This tiny neighbourhood restaurant run by husband and wife team Orson and Linda Whitfield punches well above its weight with dishes celebrating local suppliers and their produce. Everything at Semolina is made from scratch, and tempting dishes include the likes of slip sole, clams and lemon verbena; cuttlefish, sea vegetables and gremolata; and sage-brined pork loin, bubble and squeak, and rhubarb chutney. Sussex is well represented on the drinks menu, too, with three regional beers and a cider, as well as white and sparkling wines on offer.

Open Market

A five-minute walk via the back of Brighton train station is The Open Market, home to some great little independents. Sit in snug Greek café Kouzina for hearty home-cooked classics such as moussaka and spanakopita; grab a falafel and some hummus from Smorl’s to take to the beach; order a delicious steaming bowl of bibimbap from Korean-Japanese eatery Kor-pan; bag some absolutely top-notch mini sausage rolls from McStrongs; or indulge in authentic Mexican tacos at welcoming family-run Casa Azul.

The Chilli Pickle

This Brighton institution is a spacious, modern, knowingly kitsch Indian restaurant offering imaginative spins on classic regional dishes. Choose from the likes of keemar methi (Sussex lamb mince cooked Punjabi style with mint, coriander, chilli, garam masala and roasted cumin served with masala chapatis, hung yogurt and green chilli mint pickle); and mussel rasam and toasted poa (Cornish mussles in a Tamil pepper, beets and tomato broth, curry leaf, ginger and toasted cumin brioche).

Read our full review of The Chilli Pickle here…

Flint House

This modern, small-plates restaurant and cocktail bar in the heart of Brighton’s revamped Lanes makes for an ideal date-night option if you’re looking for a place with a lively vibe. Service is cheery and prompt, and sit on stools at the pass to see the chefs in action, serving up the likes of bream ceviche with lime juice, raisins, chilli and coriander; radishes dressed with crème fraîche and furikake; and braised squid rings with tomatoes, black olives and ’nduja. Flint House doesn’t take reservations, so if you have to wait a while, use your time well sipping a Flint House Fizz (rhubarb liqueur, red wine vinegar and sparkling wine) at the upstairs cocktail bar and terrace.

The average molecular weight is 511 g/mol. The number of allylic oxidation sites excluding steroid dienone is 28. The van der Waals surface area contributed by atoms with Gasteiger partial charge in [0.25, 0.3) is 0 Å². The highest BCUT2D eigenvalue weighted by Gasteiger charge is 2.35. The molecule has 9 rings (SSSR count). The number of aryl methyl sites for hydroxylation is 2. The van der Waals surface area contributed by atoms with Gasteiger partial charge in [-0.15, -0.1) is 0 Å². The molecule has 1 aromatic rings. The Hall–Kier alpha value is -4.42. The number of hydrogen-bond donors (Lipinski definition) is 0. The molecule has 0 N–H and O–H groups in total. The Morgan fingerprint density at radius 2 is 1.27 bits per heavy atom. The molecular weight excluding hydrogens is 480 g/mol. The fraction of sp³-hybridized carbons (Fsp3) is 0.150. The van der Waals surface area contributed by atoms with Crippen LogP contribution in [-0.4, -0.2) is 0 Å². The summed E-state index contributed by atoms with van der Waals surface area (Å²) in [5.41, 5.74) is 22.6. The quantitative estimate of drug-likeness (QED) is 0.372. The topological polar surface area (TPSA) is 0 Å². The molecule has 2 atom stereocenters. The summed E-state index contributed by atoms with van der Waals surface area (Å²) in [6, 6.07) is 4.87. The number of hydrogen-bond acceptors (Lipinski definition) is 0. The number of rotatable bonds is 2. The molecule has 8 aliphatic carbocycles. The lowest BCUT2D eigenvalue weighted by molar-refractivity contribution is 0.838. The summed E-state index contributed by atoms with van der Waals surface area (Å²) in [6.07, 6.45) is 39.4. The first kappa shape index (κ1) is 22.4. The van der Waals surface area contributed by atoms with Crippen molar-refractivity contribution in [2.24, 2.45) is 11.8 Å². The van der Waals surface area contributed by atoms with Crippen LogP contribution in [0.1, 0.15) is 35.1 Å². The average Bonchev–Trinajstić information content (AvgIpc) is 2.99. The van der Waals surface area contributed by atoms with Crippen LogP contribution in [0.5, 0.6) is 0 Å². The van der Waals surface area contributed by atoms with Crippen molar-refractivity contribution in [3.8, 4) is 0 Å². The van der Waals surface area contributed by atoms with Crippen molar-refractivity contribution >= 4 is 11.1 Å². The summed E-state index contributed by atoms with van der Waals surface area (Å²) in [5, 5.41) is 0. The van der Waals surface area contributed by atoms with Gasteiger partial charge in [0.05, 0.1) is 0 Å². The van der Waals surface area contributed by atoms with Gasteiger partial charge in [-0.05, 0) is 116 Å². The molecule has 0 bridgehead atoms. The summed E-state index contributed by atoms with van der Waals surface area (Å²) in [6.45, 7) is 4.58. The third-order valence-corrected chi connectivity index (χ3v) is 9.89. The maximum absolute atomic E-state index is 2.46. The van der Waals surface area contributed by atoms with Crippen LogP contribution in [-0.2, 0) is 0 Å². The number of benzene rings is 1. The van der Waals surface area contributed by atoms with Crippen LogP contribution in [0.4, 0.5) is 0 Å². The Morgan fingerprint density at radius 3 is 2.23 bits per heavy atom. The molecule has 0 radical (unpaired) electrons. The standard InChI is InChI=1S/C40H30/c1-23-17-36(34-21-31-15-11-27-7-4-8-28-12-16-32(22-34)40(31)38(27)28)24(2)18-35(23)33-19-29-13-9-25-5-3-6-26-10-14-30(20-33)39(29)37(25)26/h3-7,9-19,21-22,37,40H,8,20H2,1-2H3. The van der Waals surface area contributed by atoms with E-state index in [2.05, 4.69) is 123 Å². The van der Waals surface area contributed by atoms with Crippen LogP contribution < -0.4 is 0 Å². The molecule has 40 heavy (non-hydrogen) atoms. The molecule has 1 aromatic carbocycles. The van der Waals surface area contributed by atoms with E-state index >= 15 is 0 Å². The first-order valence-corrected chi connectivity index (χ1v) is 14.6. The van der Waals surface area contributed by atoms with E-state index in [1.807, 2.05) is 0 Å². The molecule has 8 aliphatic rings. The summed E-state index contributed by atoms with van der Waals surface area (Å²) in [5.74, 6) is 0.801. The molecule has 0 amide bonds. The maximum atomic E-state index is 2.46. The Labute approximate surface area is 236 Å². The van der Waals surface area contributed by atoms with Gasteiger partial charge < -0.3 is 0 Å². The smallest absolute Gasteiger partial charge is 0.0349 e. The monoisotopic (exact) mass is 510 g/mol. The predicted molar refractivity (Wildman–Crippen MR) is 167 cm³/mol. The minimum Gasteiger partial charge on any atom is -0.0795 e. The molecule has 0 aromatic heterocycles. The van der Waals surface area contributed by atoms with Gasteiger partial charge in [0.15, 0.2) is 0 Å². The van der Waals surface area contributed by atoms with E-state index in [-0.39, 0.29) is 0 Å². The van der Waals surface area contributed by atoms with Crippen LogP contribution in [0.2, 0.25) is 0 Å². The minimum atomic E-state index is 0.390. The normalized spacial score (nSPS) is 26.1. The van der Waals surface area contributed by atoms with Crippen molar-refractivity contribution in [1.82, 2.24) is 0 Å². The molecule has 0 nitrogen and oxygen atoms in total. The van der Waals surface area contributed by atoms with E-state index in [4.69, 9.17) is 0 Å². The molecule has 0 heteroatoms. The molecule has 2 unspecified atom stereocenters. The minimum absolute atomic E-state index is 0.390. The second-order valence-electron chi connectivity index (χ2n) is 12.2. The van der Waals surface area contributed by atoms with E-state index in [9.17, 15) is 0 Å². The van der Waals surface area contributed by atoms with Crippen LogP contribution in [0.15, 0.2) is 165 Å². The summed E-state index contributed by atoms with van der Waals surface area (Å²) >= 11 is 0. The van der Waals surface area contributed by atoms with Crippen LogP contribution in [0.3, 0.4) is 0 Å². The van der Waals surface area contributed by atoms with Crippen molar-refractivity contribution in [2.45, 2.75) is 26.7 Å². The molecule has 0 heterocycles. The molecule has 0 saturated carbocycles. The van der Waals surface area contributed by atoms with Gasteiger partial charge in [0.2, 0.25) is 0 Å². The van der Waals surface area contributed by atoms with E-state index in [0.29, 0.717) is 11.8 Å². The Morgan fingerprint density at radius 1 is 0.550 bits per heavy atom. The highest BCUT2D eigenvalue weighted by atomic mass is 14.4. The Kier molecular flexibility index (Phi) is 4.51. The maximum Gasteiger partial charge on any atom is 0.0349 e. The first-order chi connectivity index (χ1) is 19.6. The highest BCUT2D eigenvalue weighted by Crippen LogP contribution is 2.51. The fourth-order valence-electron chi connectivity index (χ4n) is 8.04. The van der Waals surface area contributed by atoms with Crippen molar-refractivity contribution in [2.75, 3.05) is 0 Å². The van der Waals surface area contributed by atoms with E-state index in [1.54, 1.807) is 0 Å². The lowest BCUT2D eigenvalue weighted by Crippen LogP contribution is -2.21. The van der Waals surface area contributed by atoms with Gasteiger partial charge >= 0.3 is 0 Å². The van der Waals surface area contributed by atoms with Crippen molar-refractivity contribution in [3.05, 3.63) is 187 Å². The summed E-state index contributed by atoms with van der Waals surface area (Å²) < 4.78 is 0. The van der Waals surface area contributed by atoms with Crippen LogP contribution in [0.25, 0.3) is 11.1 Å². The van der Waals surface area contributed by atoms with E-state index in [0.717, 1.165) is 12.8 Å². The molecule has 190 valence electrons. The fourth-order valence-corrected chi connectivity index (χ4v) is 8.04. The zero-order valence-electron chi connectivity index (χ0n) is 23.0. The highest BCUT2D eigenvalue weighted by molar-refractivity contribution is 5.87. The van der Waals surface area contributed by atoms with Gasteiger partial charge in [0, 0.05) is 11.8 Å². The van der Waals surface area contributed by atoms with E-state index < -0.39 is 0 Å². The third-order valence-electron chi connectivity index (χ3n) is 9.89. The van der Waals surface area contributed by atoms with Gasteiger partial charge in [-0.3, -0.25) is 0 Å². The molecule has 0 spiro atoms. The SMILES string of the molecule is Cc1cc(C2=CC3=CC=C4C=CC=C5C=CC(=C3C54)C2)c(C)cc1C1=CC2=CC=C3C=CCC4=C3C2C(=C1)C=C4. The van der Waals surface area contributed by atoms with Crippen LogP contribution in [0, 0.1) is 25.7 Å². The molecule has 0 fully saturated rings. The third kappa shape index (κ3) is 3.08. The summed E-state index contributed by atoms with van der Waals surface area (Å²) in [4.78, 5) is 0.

Read our full review of Flint House here…

Fatto a Mano

Fatto a Mano brings an authentic taste of Naples to its three restaurants (two in Brighton, one in Hove) with its soft, pillowy wood-fired pizzas. The chefs collaborate with producers in Sussex, and there are regular staff tours of Italy, which inspire ideas such as the pizza topped with tomato, spicy minced pork, spianata, roasted peppers, mozzarella, basil and parmesan; and the tomato-less ‘white’ pizza with fennel sausage, Neapolitan broccoli, chilli, provola, mozzarella and parmesan.

Flour Pot Bakery

Brighton and Hove’s mini baking empire Flour Pot Bakery (there are seven outposts dotted around the city) specialises in artisan breads, inventive bakes and fresh pastries. Try a slice of Brighton Blackout Cake (a full-on three-layered chocolate sponge cake) at the original Sydney Street branch, or head to the Hove outpost to stock up on breads – the likes of challah, sunflower rye and seeded sourdough – to take to the beach for a picnic.

Where to stay in Brighton

Artist Residence

Stay at this quirky boutique hotel overlooking the iconic West Pier: each room has its own unique style, plus there’s a cocktail bar hidden in the basement serving up bespoke drinks. Rooms at Artist Residence (where you can tuck into a locally sourced full English at the funky breakfast bar, or enjoy a brew in bed, with sea views) feature bespoke artwork and are decked out with Robert’s radios, mini Smeg fridges and Tunnock’s caramel bars for nostalgic snacking. The hotel also houses The Set restaurant and The Cocktail Shack, so you don’t need to leave the building to enjoy some of Brighton’s best food and drink. Doubles from £129, check availability at

Click here to read our full review of Artist Residence

artists residence hotel